Listen in as we discuss fears and thoughts about stuttering. Alexis shares that her stammer “made me feel ugly.” I think many of us can relate to that. She eventually reached the point where she no longer cared or feared other’s perceptions. She proudly claimed “I am who I am.”

Alexis found support from online women’s stuttering groups and found others who had similar worries and fears. She shared in the group that she was anxious about saying her wedding vows, afraid that she would stammer. She soon realized that her husband loved her with or without stammering.

Alexis shares throughout our conversation how she has become close friends with other women who stammer, thanks to taking a risk in the online groups.

It’s important today to recognize the importance of this day. “International Women’s Day.” So many women who stutter have shared such inspiring truths on the podcast “Women Who Stutter: Our Stories.”

Today women are recognized for their achievements and contributions to our world, both past and present. Women who stutter have also achieved great things in their personal, social and professional circles.

There isn’t anything we cannot do. In fact, we often produce better results or achieve goals sooner than fluent people. Why? Because we have developed such grit and perseverance through our everyday lives and adversities we may have had as children, teenagers, adults, spouses and parents.

We know what it is like to be knocked down and get right back up. We have to! The world does not work without women.

Remember that as women are celebrated today for all that we do and are.

Episode 227 features Rebekah Spencer-Maroon, who hails from Nottingham, England. Rebekah is a full time mum to two young children, both of whom stutter.

Listen in as Rebekah shares her embracing, loving way to look at her stuttering, which wasn’t always the case. Her stutter was the “innocent party” in the covert battle, as it really was the feelings and fear she had around stuttering that made speaking so difficult.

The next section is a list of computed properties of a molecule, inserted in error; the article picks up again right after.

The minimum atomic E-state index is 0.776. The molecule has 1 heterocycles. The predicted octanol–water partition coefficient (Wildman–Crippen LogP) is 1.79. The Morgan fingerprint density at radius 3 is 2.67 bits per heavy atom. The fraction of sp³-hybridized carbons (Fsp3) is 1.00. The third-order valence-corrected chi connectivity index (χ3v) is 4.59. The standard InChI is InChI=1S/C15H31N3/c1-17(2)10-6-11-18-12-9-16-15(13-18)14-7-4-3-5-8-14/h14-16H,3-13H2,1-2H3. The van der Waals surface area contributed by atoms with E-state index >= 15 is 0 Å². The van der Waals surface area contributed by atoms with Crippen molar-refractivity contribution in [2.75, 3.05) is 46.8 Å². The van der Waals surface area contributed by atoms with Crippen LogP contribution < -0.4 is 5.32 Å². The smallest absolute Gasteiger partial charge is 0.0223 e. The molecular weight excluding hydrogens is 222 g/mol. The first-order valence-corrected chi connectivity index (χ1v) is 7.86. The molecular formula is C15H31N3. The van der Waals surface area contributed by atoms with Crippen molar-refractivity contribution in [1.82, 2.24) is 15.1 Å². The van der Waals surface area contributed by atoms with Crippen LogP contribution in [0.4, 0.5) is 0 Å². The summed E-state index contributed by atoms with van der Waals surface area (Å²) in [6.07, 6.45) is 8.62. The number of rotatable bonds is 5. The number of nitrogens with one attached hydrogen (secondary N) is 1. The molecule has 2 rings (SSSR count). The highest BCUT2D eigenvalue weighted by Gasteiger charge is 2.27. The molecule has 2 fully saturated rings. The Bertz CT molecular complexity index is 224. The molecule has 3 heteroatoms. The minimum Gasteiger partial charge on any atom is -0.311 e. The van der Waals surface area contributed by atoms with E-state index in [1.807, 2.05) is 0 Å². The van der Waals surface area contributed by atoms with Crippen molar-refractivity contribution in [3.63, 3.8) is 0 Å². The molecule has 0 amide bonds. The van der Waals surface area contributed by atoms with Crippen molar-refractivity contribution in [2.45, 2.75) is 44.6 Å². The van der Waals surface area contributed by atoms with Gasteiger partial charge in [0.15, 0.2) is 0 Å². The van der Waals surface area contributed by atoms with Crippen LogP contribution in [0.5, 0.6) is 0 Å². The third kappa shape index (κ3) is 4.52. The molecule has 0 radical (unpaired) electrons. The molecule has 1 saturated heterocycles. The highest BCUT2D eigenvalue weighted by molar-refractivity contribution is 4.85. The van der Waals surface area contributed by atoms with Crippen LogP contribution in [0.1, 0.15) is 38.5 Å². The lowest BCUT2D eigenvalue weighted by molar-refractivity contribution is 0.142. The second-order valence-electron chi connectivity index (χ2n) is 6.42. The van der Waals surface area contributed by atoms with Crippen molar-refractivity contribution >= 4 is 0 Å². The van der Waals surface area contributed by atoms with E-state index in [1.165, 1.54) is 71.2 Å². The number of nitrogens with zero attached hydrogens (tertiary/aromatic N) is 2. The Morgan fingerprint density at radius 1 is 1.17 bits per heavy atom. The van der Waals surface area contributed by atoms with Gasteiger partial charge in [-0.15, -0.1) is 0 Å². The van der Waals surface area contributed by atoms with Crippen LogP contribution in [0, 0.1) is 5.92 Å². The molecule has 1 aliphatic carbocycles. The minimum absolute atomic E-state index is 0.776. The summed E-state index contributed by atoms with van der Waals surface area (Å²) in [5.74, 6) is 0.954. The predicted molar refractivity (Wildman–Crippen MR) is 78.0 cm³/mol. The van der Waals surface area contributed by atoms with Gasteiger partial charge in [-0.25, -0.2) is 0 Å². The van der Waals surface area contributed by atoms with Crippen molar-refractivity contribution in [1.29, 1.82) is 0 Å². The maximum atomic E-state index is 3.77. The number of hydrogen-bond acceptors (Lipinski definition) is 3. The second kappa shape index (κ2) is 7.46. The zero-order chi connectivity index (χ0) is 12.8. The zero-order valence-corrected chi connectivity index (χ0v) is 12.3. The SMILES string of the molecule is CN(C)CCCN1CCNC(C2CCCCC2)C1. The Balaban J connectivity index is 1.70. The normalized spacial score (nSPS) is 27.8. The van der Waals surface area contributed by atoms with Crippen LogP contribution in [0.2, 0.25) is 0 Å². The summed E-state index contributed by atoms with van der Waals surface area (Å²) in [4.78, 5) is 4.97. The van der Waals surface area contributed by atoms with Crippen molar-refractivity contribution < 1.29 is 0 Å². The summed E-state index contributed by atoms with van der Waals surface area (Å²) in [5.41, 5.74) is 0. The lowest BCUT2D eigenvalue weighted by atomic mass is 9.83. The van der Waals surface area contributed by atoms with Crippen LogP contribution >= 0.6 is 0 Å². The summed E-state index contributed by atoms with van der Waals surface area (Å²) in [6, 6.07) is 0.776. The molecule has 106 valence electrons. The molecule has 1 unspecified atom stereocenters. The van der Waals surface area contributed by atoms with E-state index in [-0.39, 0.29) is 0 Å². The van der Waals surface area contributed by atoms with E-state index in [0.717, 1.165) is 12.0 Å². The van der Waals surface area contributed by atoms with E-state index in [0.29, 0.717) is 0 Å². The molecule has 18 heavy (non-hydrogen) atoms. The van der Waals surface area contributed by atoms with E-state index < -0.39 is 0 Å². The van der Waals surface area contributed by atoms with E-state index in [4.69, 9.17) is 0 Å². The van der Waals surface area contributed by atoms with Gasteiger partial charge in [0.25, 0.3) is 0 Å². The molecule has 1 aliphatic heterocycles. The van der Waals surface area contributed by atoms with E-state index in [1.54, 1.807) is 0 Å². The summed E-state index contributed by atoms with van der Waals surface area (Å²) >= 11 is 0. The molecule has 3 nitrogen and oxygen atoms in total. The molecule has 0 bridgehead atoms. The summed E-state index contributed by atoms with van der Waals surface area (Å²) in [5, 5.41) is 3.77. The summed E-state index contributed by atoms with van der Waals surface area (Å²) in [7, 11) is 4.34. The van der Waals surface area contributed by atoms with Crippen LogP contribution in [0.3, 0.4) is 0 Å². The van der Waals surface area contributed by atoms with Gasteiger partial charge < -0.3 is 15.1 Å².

Rebekah shares that she is constantly shocked that she can speak, now that she has given herself permission to be authentic and just stutter. She even describes that her neural pathways are rewiring now that she speaks spontaneously without the heaviness of concealment.

We also talk about how “blocking” forces a person to stop and listen, and the intersectionality of all the pieces that make up our identity.

“We are perfect as we are.”

Episode 224 features Gim Dhee who hails from Sri Lanka. Gim always saw challenges as opportunities and tried to push boundaries to achieve her dream goals. Gim is working in neurology and wishes this to be her specialty as she hopes to one day help with the causes and treatments for stammering.

Listen in as Gim shares her journey of fear and shame, and how she managed stammering. She tells us that being extremely focused on her work helps because then stammering is not so much an issue.

Gim also shares that stammering is quite stigmatized in Sri Lanka, mostly due to preconceived notions. She says raising awareness is critical in under resourced countries and she hopes to inspire others to not limit themselves.

Gim talks about her experiences with the McGuire Program which provided her with tools to combat both the physical and psychological elements of stammering.

I asked what message does she wish to share about stammering. Gim wants parents to know that they should accept their child who stammers as they are, so kids who stammer will have an easier time growing up.

This was such an inspiring conversation.

I wrote this paper for this year’s International Stuttering Awareness Day online conference.

I’d love your thoughts and feedback.

“She stood in the storm and when the wind did not blow her way, she adjusted her sails.” (Elizabeth Edwards)

I love this quote above. It gets to the very core of resilience. For a long time, I allowed stuttering, which I perceived as a flaw, to hold me down and prevent me from living my best life. I did not think it was possible for a stutterer to live a life of meaning and purpose. I was so smothered in shame that I never even considered that I could do something about shame, that I could get up when knocked down.

I was knocked down a lot due to stuttering. I remember times I was laughed at, mocked, dismissed, and excluded. I remember how I reacted when these things happened. I cried and ran away, careful to not let others see how much it affected me.